“I’ll be damned if a hurricane is going to take away where I spend my weekends,” Jones said. “Don’t ever tell me I haven’t sacrificed for my country.”

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Marine Corps

Marines mop parking lot in preparation for VIP hurricane

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marine-mopping

CAMP LEJEUNE — With a very important Category 4 hurricane charging towards the eastern seaboard, Marine leaders are instructing barracks residents to present a sterling image, which includes a total clean-up of the inside of their rooms and mopping of the parking lots, sources confirmed today.

“This very impressive hurricane could get a lot of TV coverage, and we can’t have the world seeing a dirty parking lot outside the barracks when the cameras start rolling,” Sgt. Maj. Charles A. Metzger, the base sergeant major, told reporters. “I mean, how ridiculous would that make us look?”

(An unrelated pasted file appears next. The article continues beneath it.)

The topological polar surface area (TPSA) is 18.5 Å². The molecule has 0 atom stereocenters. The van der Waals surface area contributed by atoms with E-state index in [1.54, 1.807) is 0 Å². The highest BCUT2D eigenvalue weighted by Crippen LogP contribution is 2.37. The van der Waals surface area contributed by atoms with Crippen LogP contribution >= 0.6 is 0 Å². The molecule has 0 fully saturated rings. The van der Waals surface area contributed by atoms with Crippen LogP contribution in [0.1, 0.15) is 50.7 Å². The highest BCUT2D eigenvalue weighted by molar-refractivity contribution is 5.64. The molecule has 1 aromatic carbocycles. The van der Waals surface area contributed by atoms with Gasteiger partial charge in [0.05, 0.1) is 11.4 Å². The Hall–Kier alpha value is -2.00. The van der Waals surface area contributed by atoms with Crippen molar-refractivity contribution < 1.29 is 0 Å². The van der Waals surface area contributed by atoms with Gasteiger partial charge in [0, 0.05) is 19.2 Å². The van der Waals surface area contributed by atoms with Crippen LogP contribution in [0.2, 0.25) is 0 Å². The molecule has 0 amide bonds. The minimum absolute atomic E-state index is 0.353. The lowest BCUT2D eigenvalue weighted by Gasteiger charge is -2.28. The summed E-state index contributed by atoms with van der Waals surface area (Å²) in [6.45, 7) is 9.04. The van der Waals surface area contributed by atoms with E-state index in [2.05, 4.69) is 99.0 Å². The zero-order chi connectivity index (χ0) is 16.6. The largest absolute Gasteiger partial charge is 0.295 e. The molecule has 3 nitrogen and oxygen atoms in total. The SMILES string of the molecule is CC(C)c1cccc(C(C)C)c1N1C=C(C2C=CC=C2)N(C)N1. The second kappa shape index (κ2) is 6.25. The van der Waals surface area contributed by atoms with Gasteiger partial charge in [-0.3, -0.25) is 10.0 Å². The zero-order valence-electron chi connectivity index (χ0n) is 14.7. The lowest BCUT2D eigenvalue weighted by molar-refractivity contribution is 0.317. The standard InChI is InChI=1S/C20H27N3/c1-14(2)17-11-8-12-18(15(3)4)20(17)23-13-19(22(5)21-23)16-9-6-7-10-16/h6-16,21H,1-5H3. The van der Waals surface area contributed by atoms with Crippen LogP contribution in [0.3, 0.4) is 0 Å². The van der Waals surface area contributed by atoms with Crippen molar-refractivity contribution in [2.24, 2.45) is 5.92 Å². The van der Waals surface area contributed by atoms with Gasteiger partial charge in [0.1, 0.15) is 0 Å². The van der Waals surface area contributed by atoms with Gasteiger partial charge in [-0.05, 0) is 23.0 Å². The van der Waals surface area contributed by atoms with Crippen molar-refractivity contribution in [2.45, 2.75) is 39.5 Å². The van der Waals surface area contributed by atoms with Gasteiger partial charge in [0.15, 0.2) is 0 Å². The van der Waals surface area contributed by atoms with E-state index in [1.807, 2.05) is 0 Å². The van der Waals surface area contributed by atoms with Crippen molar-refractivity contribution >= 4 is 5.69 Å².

The list of preparatory tasks also includes mowing the dirt and painting gravel.

Metzger emphasized that these tasks were in the best interests of the Marines.

“Everyone knows that a Marine off duty will only get into trouble,” he noted while watching a grown man on his hands and knees pull pieces of broken glass from under a bush. “Even though I can’t imagine why Marines would ever need to drink or mentally escape with a career this good.”

At press time, Marines were being instructed to use dustpans for bailing water into the barracks showers to keep the parking lot dry during the storm.